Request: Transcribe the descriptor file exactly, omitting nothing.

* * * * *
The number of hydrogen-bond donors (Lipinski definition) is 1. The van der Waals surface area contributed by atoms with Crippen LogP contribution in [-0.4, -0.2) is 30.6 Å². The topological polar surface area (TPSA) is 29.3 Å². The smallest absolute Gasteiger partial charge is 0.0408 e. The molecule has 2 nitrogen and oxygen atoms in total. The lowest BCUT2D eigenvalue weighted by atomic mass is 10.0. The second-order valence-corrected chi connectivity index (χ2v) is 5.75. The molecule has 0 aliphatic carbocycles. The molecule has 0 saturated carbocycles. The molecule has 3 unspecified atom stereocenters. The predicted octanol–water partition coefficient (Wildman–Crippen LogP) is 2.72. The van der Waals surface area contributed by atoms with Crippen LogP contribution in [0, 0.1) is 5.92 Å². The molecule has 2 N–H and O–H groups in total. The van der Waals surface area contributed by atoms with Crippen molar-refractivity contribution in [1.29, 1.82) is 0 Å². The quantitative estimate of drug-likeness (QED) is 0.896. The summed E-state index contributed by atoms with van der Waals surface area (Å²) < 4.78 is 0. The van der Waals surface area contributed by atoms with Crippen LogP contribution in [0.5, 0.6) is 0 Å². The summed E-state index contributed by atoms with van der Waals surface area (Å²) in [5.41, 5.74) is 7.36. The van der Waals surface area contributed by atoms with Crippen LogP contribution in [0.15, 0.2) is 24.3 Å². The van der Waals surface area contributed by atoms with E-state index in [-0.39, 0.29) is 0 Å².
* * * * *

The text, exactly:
The number of hydrogen-bond donors (Lipinski definition) is 1. The van der Waals surface area contributed by atoms with Crippen LogP contribution in [-0.4, -0.2) is 30.6 Å². The topological polar surface area (TPSA) is 29.3 Å². The smallest absolute Gasteiger partial charge is 0.0408 e. The molecule has 2 nitrogen and oxygen atoms in total. The lowest BCUT2D eigenvalue weighted by atomic mass is 10.0. The second-order valence-corrected chi connectivity index (χ2v) is 5.75. The molecule has 0 aliphatic carbocycles. The molecule has 0 saturated carbocycles. The molecule has 3 unspecified atom stereocenters. The predicted octanol–water partition coefficient (Wildman–Crippen LogP) is 2.72. The van der Waals surface area contributed by atoms with Crippen LogP contribution in [0, 0.1) is 5.92 Å². The molecule has 2 N–H and O–H groups in total. The van der Waals surface area contributed by atoms with Crippen molar-refractivity contribution in [1.29, 1.82) is 0 Å². The quantitative estimate of drug-likeness (QED) is 0.896. The summed E-state index contributed by atoms with van der Waals surface area (Å²) < 4.78 is 0. The van der Waals surface area contributed by atoms with Crippen LogP contribution in [0.5, 0.6) is 0 Å². The summed E-state index contributed by atoms with van der Waals surface area (Å²) in [5.41, 5.74) is 7.36. The van der Waals surface area contributed by atoms with Crippen LogP contribution in [0.15, 0.2) is 24.3 Å². The van der Waals surface area contributed by atoms with E-state index in [-0.39, 0.29) is 0 Å².